By Katherine Monroe, student library assistant
Have you ever read one of those books that just makes you want to stop everything else you are doing and delve into its pages? I find this to be true even when I listen to audiobooks, an activity I have taken up in order to stay sane in the LA traffic on my way to work at the Clark Library. As I listened to Mary Ann Shaffer’s The Guernsey Literary and Potato Peel Pie Society over a period of two weeks, I became enamored with all of the characters. This fictional book is set up as an exchange of letters between a London writer, Juliet Ashton, and people on Guernsey; through these letters, it tells the story of how the islanders dealt with the Nazi occupation of the Channel Islands that lasted from 1940 to 1945 and how their creation of a book club helped save them and also created long-lasting friendships in a time of such uncertainty.
One of my favorite characters, Dawsey Adams, initiates contact with Juliet because it is her copy of Charles Lambs’ The Essays of Elia of which he is now the proud owner. Since I didn’t know who Charles Lamb was, and since I happen to work at a special collections library which specializes in works of 17th– and 18th-century British literature and history, I decided to search the catalog to see if I, too, could read Charles Lamb and find out what it was that had captured both Juliet and Dawsey. Well, I am happy to say that I now understand the appeal of this English essayist and poet who was born in 1775 and died in 1834. The Clark owns several works by the man, including a lovely little hand-colored children’s book, The King and Queen of Hearts, printed in 1805.
Another work that Lamb actually co-authored with his sister, Mary (who is herself an interesting, if not tragic, character) is Tales from Shakespear, Designed for the Use of Young Readers, published in 1807. The two-volume work contains twenty of Shakespeare’s plays, converted into prose for the education of children, along with twenty engraved plates by William Blake.
And then there is the humorously-titled Satan in Search of a Wife, published in 1831.
The Clark copy is a first edition with 6 lively woodcut engravings. The first part presents Satan moping while his mother asks what ails him, until it is revealed that he has fallen in love with the tailor’s daughter while he was escorting her father to his fiery domain. As Satan prepares to go off and bring her back, his mother asks: “But what will you do with your horns, my son? / And that tail – fair maids will mock it –” To which Satan replies: “My tail I will dock – and as for the horn, / Like husbands above I think no scorn / To carry it in my pocket.” The second part tells of how the maiden, already in love with Satan, resists at first (due to his too-human disguise) but then gives in; Satan carries her off where a grand feast attended by Medusa and overseen by “Bishop Judas” is held to mark the occasion.
While that poem was a lot of fun to read, especially in trying to figure out who was mentioned as being a resident of Hell, I still liked those Essays of Elia which had first inspired me to search the stacks at the Clark.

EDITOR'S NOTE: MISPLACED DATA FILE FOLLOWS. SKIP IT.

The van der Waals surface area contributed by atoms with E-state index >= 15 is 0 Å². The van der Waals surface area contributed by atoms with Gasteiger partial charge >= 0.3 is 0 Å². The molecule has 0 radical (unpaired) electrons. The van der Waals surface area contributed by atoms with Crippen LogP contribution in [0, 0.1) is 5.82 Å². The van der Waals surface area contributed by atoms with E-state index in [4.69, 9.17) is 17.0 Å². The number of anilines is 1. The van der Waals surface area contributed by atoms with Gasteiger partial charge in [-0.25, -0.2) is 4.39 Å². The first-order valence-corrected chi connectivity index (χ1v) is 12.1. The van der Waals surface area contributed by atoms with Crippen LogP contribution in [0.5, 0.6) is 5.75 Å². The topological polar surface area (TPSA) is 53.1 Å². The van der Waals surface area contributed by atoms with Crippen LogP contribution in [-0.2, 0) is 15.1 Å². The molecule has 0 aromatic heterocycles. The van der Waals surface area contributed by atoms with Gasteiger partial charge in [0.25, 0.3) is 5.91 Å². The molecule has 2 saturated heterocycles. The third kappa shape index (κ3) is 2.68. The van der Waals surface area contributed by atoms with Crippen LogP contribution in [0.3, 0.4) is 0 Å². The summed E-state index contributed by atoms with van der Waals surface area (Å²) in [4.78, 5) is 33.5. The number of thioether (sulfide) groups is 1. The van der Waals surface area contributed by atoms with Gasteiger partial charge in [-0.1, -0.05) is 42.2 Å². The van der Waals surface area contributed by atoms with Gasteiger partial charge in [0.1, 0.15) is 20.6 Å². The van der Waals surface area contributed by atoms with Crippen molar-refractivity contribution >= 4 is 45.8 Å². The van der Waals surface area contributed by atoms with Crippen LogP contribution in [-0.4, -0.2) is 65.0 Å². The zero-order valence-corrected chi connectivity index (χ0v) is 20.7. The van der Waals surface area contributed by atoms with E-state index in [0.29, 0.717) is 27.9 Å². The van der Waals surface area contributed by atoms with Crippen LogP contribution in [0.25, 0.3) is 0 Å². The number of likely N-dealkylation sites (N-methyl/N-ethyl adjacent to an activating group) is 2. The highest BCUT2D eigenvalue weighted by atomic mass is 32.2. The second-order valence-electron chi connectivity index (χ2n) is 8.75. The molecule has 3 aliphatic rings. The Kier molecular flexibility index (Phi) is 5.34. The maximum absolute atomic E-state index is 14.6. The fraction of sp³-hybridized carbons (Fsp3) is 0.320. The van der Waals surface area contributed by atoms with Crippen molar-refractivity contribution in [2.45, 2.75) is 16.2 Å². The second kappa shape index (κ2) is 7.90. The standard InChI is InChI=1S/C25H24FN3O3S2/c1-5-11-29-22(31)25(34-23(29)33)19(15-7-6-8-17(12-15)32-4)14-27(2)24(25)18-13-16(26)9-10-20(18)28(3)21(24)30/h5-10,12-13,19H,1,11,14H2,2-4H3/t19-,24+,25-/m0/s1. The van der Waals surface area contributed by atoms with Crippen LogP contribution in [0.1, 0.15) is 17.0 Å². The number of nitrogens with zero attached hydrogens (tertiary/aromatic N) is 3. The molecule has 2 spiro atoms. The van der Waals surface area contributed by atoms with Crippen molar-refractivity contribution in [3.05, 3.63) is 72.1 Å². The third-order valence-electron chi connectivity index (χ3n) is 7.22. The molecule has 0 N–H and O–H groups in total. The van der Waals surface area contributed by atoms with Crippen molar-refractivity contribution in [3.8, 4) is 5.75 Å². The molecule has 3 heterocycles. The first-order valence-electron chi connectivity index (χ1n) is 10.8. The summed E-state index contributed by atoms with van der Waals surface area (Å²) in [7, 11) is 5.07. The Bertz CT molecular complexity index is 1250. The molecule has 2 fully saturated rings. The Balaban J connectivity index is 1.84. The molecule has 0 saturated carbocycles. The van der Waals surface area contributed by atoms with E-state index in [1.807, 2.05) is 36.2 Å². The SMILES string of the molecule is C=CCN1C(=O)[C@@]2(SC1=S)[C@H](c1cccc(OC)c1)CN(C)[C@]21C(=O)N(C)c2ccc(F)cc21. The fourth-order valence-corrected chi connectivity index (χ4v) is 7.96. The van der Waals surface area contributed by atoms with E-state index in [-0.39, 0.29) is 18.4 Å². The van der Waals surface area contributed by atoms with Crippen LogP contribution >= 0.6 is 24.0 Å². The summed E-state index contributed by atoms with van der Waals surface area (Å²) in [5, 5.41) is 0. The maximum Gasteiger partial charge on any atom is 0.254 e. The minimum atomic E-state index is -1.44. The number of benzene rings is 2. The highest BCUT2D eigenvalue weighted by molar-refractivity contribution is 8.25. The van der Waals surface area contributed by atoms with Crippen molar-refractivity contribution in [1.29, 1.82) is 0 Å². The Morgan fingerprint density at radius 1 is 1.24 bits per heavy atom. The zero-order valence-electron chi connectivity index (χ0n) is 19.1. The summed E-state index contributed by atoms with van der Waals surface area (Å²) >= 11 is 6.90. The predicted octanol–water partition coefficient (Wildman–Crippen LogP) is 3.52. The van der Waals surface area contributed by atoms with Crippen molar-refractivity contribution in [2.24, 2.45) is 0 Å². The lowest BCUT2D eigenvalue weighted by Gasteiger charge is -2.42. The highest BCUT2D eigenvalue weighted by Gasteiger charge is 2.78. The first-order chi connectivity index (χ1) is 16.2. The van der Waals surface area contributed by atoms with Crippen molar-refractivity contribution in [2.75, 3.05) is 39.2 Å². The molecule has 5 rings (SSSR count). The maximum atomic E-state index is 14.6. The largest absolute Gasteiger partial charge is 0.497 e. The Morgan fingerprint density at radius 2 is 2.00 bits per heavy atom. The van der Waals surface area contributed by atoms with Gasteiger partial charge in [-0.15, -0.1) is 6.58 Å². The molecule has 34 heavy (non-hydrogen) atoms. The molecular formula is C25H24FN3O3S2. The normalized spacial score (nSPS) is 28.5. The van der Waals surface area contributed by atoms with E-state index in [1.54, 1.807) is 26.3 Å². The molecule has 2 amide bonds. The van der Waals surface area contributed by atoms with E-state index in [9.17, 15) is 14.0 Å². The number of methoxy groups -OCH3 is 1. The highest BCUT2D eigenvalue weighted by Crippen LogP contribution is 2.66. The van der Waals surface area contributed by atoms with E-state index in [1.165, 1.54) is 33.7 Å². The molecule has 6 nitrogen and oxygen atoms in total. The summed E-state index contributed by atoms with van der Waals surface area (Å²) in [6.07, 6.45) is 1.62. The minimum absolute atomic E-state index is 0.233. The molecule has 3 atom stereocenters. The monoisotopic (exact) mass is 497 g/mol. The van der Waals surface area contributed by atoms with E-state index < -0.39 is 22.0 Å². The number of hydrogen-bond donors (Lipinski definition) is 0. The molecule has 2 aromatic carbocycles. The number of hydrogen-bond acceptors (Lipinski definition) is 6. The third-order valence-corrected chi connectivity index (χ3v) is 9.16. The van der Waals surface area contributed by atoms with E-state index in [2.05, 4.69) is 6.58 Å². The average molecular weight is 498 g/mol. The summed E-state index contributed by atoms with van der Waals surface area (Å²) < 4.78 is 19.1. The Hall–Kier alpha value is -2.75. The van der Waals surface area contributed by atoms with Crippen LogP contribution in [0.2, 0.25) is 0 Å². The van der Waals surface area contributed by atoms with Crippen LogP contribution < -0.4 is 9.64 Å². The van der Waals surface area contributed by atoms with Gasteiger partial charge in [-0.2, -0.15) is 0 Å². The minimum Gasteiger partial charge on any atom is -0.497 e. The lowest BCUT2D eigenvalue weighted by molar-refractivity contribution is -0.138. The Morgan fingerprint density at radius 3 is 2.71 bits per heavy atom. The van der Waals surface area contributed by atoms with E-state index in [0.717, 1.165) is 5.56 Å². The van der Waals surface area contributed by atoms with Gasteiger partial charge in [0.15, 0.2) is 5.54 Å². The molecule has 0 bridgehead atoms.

The beautiful red leather volume of Lamb’s witty recollections of his life, all published under the penname of Elia in the London Magazine and collected in 1823, bring to life early 19th-century London, along with scenes from his childhood. In “Five and Thirty Years Ago,” he recounts how he hated to be forced to spend days outside of his horrible school, Christ’s Hospital, yet has almost fond memories of those moments:
How merrily we would sally forth into the fields; and strip under the first warmth of the sun; and wanton like young dace in the streams; getting us appetites for noon, which those of us that were pennyless (our scanty morning crust long since exhausted) had not the means of allaying – while the cattle, and the birds, and the fishes, were at feed about us, and we had nothing to satisfy our cravings – the very beauty of the day, and the exercise of the pastime, and the sense of liberty, setting a keener edge upon them! – How faint and languid, finally, we would return, towards nightfall, to our desired morsel, half-rejoicing, half-reluctant, that the hours of our uneasy liberty had expired!
In both his poetry and his prose, Charles Lamb shows himself to be an entertaining and engaging writer of the eighteenth and nineteenth centuries. It is easy to see why characters as wonderful as those in The Guernsey Literary and Potato Peel Pie Society, as well as real people such as myself, would enjoy reading the works of such a man.
The King and Queen of Hearts: with the rogueries of the knave who stole the queen’s pies: illustrated in fifteen elegant engravings (London: printed for Thomas Hodgkins, 1806) *PR4862.K41
Elia. Essays which have appeared under that signature in the London Magazine (London: printed for Taylor and Hessey, 1823) *PR4861.A1
Tales from Shakespear. Designed for the use of young persons (London: printed for Thomas Hodgkins, 1807) *PR4862.T11
Satan in search of a wife: with the whole process of his courtship and marriage, and who danced at the wedding/by an eye witness (London: Edward Moxon, 1831) *PR4862.S21